Some Jews end Shabbat 40 minutes after sunset while others wait as long as two hours. How could there be such a wide range?
Compounding the question is the fact that the Talmud itself seems to rule that Shabbat is over even earlier than 40 minutes after sunset. The Talmud states that tzeit ha’kochavim (when three medium-sized stars appear) takes places after the amount of time it takes to walk three-quarters of a mil after sunset (Shabbat 34b) – in other words, no more than 18 minutes after sunset.
Granted, some interpret the Talmud’s conclusion in such a manner that tzeit ha’kochavim occurs just a bit later than three-quarters of a mil after sunset. But people nowadays wait much longer than 18 minutes after sunset to end Shabbat. Why?
The answer is threefold: First, the time it takes darkness to fall depends on the season and location. The calculation the Talmud gives is only an approximation. Second, it’s not entirely clear that what the Talmud calls “sunset” is what we call sunset today – i.e., when the top of the body of the sun dips below the horizon.
Talmudic sunset may actually be a bit later – when the sun’s bright rays disappear (see Rabbi Meir Posen, Or Meir). For these two reasons, we must follow the actual appearance of stars to determine tzeit ha’kochavim, not a fixed amount of time after what we call sunset.
A third reason we seem to act more stringently than the Talmud requires is that we are no longer proficient at determining which stars are considered “medium-sized.” The Shulchan Aruch, following earlier authorities, rules that we must wait until three small stars are visible where a Biblical law is concerned (Orach Chayim 235:1). And on Motzei Shabbat, we must be even more stringent and wait until three small stars appear close together in the sky, due to the requirement of tosefet Shabbat (adding extra time to Shabbat; see ibid., 293:1).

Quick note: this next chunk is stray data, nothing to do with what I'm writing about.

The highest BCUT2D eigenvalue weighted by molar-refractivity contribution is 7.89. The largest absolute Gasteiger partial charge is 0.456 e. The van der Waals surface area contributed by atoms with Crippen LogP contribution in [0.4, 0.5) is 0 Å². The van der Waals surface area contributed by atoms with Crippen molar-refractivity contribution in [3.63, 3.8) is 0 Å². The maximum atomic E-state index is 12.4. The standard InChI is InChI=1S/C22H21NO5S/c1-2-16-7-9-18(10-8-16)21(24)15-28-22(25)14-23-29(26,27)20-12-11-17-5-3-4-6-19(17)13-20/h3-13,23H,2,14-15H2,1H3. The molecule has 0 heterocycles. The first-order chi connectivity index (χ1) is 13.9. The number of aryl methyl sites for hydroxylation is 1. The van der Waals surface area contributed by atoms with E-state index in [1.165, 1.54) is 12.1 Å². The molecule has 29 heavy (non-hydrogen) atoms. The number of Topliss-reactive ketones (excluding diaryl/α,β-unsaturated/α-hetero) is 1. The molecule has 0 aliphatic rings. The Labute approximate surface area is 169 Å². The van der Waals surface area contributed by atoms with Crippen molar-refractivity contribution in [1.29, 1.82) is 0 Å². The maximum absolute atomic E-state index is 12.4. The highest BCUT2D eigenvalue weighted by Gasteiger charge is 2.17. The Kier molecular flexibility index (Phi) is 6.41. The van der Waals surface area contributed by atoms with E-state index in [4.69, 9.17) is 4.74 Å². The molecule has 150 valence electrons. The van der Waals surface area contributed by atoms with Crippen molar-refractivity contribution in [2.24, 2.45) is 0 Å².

Most of us nowadays are not adept at identifying the required stars at all – either because we do not know how or because light pollution from electric illumination obscures them. Therefore, we generally determine the time of tzeit ha’kochavim by consulting a calendar.
The time given in the calendar is based on an astronomical calculation: One ascertains how far the sun must descend below the horizon to produce a level of darkness sufficient to view the requisite stars.
Most contemporary calendars and zemanim apps adopt the calculation of Rabbi Yechiel M. Tukacinsky (1871-1955) that “three small stars close together” appear when the sun has descended 8.5 degrees below the horizon. In New York, the sun attains a depression angle of 8.5 degrees approximately 40 minutes after sunset at the equinox and as late as 51 minutes in the summer.
Unfortunately, for many years, many 20th-century American calendars gave an oversimplified time for the close of Shabbat. Since most people knew the time for Friday candle lighting (18 minutes before sunset), for convenience’s sake these calendars calculated Motzei Shabbat as one hour after that (42 minutes after sunset).
But now that the accurate calculation of 8.5 degrees is readily accessible, there is no more excuse for relying on fuzzy math. If one insists on using a fixed number of minutes after sunset rather than astronomical calculation, 50 minutes – not 42 minutes – would be more appropriate (cf. Iggrot Moshe, Orach Chayim 4:62).
Why, though, do some people end Shabbat considerably later than when the sun has descended 8.5 degrees below the horizon? They claim to base their practice on the opinion of Rabbenu Tam, who states that when the Talmud refers to sunset, it actually means the second stage of the sun-setting process. This second sunset is at least 58.5 minutes after first-stage sunset, which is classically identified with what we call sunset.